In this example the ISP Windstream saw that customers were searching Google but instead of sending them the page of Google search results that they requested, the ISP sent them a page of their own search results. Trying to trick customers by replacing a website they requested with a website that the ISP prefers is definitely a net neutrality violation

MetroPCS: In 2011, MetroPCS, at the time one of the top five U.S. wireless carriers, announced plans to block streaming video over its 4G network from all sources except YouTube. MetroPCS then threw its weight behind Verizon’s court challenge against the FCC’s Open Internet Order, hoping that rejection of the agency’s authority would allow it to continue its anti-consumer practices.

“Want to watch video online? Well you can only watch YouTube videos using the internet connection you have.” Doing this to your customers is again a net neutrality violation. Such a scheme would prevent the next ‘YouTube’ from being invented because no customer would be able to access their site.

PAXFIRE: In 2011, the Electronic Frontier Foundation found several small ISPs were redirecting search queries via the vendor Paxfire. The ISPs identified in the initial Electronic Frontier Foundation report included Cavalier, Cogent, Frontier, Fuse, DirecPC, RCN and Wide Open West. Paxfire would intercept an Internet user’s search request at Bing and Yahoo and redirect it to another page. By skipping over the search service’s results, the participating ISPs would collect referral fees for delivering users to select websites.

Similar to the Windstream example above, these ISPs made money by redirecting their customers who asked for Bing & Yahoo to websites run by the ISP’s partners.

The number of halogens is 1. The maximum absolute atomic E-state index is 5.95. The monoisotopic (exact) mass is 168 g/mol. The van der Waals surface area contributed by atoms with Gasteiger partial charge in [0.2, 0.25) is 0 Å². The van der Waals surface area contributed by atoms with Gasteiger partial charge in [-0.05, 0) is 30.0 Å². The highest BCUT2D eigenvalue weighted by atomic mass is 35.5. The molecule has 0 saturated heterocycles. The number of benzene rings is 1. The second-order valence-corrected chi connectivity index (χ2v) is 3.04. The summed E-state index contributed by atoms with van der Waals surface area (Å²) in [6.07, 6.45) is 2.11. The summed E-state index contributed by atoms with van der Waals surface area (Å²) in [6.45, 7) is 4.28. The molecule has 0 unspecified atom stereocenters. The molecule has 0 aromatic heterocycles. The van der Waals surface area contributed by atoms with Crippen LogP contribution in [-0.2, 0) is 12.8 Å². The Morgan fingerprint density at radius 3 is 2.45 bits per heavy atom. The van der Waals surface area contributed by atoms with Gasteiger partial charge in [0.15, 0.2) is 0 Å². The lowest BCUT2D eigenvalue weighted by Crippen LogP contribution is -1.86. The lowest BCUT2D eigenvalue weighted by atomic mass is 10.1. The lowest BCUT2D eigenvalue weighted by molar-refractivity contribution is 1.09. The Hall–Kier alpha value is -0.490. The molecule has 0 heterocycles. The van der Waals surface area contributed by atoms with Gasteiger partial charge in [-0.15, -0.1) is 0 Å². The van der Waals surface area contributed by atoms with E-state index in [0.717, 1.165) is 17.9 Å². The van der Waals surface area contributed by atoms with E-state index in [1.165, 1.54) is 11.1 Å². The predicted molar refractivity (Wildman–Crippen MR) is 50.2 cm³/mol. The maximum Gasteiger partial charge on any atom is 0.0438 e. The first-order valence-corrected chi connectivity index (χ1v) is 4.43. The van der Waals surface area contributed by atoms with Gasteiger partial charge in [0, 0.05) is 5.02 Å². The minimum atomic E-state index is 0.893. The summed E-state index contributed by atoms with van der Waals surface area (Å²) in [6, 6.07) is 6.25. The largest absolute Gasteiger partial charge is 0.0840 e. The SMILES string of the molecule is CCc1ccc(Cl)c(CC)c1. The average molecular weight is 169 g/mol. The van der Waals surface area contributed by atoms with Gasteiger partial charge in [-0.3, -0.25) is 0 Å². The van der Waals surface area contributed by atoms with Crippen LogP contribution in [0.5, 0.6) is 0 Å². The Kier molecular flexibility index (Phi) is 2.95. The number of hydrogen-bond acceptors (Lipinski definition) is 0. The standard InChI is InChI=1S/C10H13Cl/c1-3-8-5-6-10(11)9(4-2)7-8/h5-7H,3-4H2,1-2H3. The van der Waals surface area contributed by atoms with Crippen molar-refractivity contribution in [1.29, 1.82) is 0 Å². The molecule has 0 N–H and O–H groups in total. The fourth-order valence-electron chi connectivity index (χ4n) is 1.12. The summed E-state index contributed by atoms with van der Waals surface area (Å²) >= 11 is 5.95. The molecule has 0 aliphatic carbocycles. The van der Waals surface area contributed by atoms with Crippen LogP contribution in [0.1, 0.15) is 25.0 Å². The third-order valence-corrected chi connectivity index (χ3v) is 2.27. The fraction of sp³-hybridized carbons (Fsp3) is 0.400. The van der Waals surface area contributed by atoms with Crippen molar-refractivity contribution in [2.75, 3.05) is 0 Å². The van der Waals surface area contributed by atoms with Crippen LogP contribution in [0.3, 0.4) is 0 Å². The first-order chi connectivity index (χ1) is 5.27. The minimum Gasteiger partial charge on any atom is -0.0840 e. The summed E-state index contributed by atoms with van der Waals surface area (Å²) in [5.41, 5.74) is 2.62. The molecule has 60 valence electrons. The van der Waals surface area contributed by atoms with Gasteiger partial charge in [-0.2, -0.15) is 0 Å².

AT&T, SPRINT & VERIZON: From 2011–2013, AT&T, Sprint and Verizon blocked Google Wallet, a mobile payment system that competed with a similar service called Isis, which all three companies had a stake in developing.

Are we starting to see a pattern here? Like the Madison River v Vonage, or AT&T v Skype, these companies used their power over their internet tubes to prevent a competing internet based technology from reaching customers.

VERIZON: In 2012, the FCC caught Verizon Wireless blocking people from using tethering applications on their phones. Verizon had asked Google to remove 11 free tethering applications from the Android marketplace. These applications allowed users to circumvent Verizon’s $20 tethering fee and turn their smartphones into Wi-Fi hotspots. By blocking those applications, Verizon violated a Net Neutrality pledge it made to the FCC as a condition of the 2008 airwaves auction.

And yet another example of a mobile ISP trying to block apps that use the internet to compete with other services they sell.

AT&T: In 2012, AT&T announced that it would disable the FaceTime video-calling app on its customers’ iPhones unless they subscribed to a more expensive text-and-voice plan. AT&T had one goal in mind: separating customers from more of their money by blocking alternatives to AT&T’s own products. 

And again… see the Verizon and other examples above.

The examples above are only a few of the tricky ways that ISPs have already experimented with net neutrality violations. None of these examples even begin to mention the net neutrality violating peering arrangements and data cap trickery that ISPs have more recently entered into in an attempt to maximize their profits.

Take Action. Please!

The government agency responsible for protecting the internet is the FCC but their rules have been struck down in court by lawsuits from the telecom companies. The FCC is currently writing new rules that might finally give them the authority to enforce net neutrality. However the only people fighting on the side of Net Neutrality are THE PEOPLE! People like you! Please please please, take two minutes to file an official FCC comment. You don’t have be an expert, just fill in your info and hit submit! If you do want a little more control over what your comment says you can draft your own comment at dearfcc.org